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Finbarr Saunders, R.B. Morris, Marilyn Kallet, and Knoxville Mayor Madeline Rogero pose for a photograph at a ceremony announcing Kallet as Knoxville's Poet Laureate.

Mayor Madeline Rogero named Marilyn Kallet Poet Laureate for the City of Knoxville in a ceremony in June. Kallet, a UT professor of English, succeeds R.B. Morris, who was the first Poet Laureate of Knoxville.

“This is an extraordinary honor, and I am deeply grateful for the opportunity,” Kallet says. “I love writing poems and I love the city, so beauty is twice beauty in this case. I am retiring from UT at the end of July, and this new role will give me a chance to continue my public service efforts.”

Kallet is an acclaimed poet and professor and directed the UT Creative Writing program for several years. She is the author of 18 books including How Our Bodies Learned, The Love That Moves Me, and Packing Light: New and Selected Poems.

“I am so pleased to announce Marilyn’s appointment as our next Poet Laureate,” Mayor Rogero says. “She is a great and gifted writer, and she has been a champion for poetry’s ability to bring people together and help heal individuals and communities. She loves Knoxville and East Tennessee, and I can’t wait to read and hear the work she will produce as Poet Laureate.”

As part of her duties, Kallet will write commemorative poems and attend public events, such as Founders’ Day, Gay Pride, Nature Day, Honor Air, and others.

“I love the idea of being useful in this way, and I look forward to the writing, to bearing witness at some of the celebrations of our city,” Kallet says. “I want to praise the city and its many facets. To show others outside our city how much we have to offer. Come here, little dogwood blossom, fat blue jay, I have songs for you! Our fabulous first Poet Laureate, R.B. Morris, has set a standard. The mockingbirds are his! But I may write secret odes to them, too.”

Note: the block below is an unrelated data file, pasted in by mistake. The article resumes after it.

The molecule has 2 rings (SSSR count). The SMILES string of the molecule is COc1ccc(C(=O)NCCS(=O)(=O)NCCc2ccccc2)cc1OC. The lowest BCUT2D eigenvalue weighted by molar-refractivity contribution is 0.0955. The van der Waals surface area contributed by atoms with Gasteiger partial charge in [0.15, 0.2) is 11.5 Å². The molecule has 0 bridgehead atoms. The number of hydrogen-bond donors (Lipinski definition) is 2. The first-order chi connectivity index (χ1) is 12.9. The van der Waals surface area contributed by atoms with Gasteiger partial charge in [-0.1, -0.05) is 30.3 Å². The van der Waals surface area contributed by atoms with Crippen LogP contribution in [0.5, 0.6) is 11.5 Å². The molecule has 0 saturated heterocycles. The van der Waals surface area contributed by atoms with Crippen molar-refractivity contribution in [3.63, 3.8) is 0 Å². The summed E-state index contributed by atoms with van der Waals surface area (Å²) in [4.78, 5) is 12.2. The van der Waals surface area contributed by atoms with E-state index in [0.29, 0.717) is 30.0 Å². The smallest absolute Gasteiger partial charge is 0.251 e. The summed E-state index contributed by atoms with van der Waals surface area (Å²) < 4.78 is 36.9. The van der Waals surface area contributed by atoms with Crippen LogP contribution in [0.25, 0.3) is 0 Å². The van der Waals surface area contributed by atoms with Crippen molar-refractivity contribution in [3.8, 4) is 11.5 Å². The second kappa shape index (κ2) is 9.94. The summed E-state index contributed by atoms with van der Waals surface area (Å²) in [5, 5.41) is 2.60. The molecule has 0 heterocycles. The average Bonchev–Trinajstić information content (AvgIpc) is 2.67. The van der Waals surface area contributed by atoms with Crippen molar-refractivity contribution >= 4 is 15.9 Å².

One of Kallet’s main tasks as Knoxville’s Poet Laureate is to make poetry available and accessible to people in their everyday lives, which will come naturally for Kallet as she has been doing this since she joined the faculty in the UT Department of English in 1981. In addition to teaching, Kallet directed the Young Writers Institute, a workshop in creative writing for area high school teachers and students. She has also given hundreds of readings for all kinds of occasions and audiences.

“I was thrilled to hear that Marilyn Kallet has been chosen as Knoxville’s next Poet Laureate,” says Allen Dunn, professor and head of the English department. “I can think of no one better fitted for this position. Marilyn has distinguished herself as a major voice in American poetry. Her work continues the Knoxville literary tradition established by such notables as James Agee, Cormac McCarthy, Alex Haley, and Nikki Giovanni.”

The City of Knoxville Poet Laureate Program aims to extend and build on the city’s cultural heritage by recognizing and supporting citizen poets of exceptional talent and accomplishment. Each Poet Laureate serves a term of up to two years. After the announcement, Kallet read Fireflies, a selection from her book of poetry, Packing Light: New and Selected Poems.